For now, though, Tara has somehow… disappeared. Instead of turning into a badass old lady like Gemma, or serving as the voice of conscience for Jax’s increasingly wayward soul, Tara is indistinct, floating from storyline to storyline until the narrative needs her to show up and help Gemma dispose of a body, or get kidnapped by bad(der) guys while the Sons are out of town. She made her decision to stand by her man and his club, which is fine (and stops her from being a tedious plot obstacle for the writers to exploit whenever they need to slow things down), but that decision seems to have largely stripped her of personality. It’s difficult to really understand her relationship with Jax at this point, which is frustrating, given how much angst and blood has been spilled to get them together. It’s hard to understand what her goals are. She got the JT letters, and she has a conversation with Piney about them, but there’s no sense of agency on her part. When Jax tells her he wants to get out of SAMCRO, she’s all for it, but when he also tells her that he’s going to stay in long enough to get one last big score, she’s barely raises an objection. I can buy that Jax would be short-sighted and arrogant enough to think that he could pull this off. I can even believe that Tara could be convinced of this. But there’s no effort that passes between them, no real discussion. He tells her the plan, and she accepts it.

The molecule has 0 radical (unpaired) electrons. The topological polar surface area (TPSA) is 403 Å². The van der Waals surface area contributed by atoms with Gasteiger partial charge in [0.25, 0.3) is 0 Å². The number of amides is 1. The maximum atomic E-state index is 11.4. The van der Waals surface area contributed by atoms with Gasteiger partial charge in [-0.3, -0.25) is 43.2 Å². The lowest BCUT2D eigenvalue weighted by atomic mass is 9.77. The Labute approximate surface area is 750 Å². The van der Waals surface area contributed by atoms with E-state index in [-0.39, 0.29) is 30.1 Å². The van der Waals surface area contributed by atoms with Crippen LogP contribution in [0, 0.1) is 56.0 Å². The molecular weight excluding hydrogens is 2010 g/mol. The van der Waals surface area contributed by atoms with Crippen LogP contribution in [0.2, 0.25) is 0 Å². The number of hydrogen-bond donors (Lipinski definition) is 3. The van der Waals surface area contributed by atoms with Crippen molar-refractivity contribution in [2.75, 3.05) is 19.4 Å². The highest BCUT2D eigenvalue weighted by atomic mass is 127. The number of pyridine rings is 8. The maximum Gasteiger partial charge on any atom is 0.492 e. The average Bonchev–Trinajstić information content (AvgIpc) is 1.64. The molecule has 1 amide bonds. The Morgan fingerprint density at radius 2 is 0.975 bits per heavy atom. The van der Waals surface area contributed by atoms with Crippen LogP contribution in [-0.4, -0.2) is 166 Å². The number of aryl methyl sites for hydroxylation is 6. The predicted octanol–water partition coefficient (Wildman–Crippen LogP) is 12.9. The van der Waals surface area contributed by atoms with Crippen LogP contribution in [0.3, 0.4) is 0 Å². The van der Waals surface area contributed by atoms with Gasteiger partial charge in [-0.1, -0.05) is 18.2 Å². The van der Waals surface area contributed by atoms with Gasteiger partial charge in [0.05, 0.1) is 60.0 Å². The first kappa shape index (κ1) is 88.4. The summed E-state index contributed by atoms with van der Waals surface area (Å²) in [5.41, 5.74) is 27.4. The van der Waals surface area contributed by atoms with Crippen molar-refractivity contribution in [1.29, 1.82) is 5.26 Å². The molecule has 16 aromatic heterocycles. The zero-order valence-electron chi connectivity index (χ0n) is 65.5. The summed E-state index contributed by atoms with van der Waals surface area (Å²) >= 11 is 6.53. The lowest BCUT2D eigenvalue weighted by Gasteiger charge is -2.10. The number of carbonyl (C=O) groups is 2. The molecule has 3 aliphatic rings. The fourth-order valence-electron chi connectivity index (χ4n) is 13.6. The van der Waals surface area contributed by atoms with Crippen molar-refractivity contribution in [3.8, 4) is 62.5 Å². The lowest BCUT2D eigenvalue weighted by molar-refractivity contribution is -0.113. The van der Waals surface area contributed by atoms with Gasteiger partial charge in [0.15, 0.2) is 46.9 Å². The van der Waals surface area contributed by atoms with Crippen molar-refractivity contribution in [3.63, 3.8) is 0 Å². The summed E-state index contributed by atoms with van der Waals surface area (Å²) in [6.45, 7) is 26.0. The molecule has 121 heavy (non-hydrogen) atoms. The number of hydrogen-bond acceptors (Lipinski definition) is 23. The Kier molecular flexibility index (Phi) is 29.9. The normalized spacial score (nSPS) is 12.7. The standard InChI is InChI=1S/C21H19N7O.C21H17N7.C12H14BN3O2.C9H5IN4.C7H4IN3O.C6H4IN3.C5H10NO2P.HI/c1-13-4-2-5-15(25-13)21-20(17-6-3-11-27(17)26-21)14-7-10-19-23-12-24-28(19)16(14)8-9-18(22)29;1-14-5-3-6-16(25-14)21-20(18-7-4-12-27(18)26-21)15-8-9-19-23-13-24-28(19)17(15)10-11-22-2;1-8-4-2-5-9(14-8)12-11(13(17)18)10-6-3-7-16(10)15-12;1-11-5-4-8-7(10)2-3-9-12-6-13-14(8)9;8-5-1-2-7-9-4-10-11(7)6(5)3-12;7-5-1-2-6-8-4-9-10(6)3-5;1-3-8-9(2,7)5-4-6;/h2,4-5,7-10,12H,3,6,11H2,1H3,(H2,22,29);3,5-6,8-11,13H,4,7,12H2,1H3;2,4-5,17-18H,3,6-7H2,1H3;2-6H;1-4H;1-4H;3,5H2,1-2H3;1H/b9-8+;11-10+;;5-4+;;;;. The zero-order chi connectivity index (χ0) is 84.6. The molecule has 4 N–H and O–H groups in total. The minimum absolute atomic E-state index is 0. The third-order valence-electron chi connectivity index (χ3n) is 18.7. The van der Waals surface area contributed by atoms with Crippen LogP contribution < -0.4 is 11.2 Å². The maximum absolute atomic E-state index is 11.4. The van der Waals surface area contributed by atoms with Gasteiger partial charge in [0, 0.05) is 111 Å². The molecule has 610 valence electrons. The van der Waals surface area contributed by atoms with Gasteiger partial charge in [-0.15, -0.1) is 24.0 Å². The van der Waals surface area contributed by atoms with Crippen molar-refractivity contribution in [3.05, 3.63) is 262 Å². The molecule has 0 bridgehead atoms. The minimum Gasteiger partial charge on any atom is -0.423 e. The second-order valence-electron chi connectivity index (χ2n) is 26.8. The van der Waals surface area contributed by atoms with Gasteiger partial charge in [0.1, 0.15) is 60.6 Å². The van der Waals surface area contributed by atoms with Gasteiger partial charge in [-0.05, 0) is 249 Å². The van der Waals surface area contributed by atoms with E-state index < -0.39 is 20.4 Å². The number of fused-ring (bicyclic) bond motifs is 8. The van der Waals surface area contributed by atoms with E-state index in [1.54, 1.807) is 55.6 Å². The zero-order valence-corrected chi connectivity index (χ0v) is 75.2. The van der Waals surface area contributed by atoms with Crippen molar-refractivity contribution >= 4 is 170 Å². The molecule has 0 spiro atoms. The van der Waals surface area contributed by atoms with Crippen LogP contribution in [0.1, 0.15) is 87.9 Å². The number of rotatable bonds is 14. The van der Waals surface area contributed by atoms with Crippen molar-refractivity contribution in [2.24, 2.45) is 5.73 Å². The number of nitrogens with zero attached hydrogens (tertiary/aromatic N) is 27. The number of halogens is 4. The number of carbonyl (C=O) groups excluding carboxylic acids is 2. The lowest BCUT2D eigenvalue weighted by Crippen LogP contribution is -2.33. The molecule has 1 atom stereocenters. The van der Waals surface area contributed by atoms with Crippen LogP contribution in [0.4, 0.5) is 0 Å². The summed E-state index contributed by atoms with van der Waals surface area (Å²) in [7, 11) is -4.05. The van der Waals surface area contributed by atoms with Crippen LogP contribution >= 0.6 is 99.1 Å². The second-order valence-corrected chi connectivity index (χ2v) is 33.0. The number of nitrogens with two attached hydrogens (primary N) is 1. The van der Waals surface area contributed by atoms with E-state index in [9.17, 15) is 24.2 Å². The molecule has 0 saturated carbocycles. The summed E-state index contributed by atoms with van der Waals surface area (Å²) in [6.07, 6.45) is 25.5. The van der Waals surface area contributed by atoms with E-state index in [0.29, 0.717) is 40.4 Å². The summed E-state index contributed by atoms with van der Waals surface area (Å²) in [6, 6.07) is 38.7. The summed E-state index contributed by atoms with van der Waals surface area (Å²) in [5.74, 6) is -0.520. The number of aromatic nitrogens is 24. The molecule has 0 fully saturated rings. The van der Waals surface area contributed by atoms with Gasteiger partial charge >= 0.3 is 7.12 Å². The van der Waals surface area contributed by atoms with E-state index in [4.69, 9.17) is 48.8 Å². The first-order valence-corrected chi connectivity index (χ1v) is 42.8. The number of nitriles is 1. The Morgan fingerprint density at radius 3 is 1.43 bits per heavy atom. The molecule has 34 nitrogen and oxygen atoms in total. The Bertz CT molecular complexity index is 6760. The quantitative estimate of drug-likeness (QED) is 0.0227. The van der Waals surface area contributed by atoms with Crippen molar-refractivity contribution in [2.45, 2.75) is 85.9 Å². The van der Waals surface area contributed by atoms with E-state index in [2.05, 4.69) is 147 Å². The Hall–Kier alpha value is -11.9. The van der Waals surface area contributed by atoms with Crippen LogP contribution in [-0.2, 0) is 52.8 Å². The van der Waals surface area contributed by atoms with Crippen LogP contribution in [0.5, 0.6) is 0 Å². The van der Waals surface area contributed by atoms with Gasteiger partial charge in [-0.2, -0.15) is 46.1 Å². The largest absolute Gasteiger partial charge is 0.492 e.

Early in “Brick,” Jax comes home and gives Tara some of the mad drug money the club has been pulling in. It’s an odd moment, because while the money means they’re (supposedly) one step closer to their plan of getting out, it’s also a lot of money—and that much money doesn’t come without a lot of risk tacked onto it. Jax still hasn’t told Tara about the drug-running yet, but she has to find out sooner or later, and she’s not going to be happy when she does. This would at least give her something do, beyond running around doing the investigative work that Jax has given up on, and putting herself directly in the sights of Clay’s growing paranoia.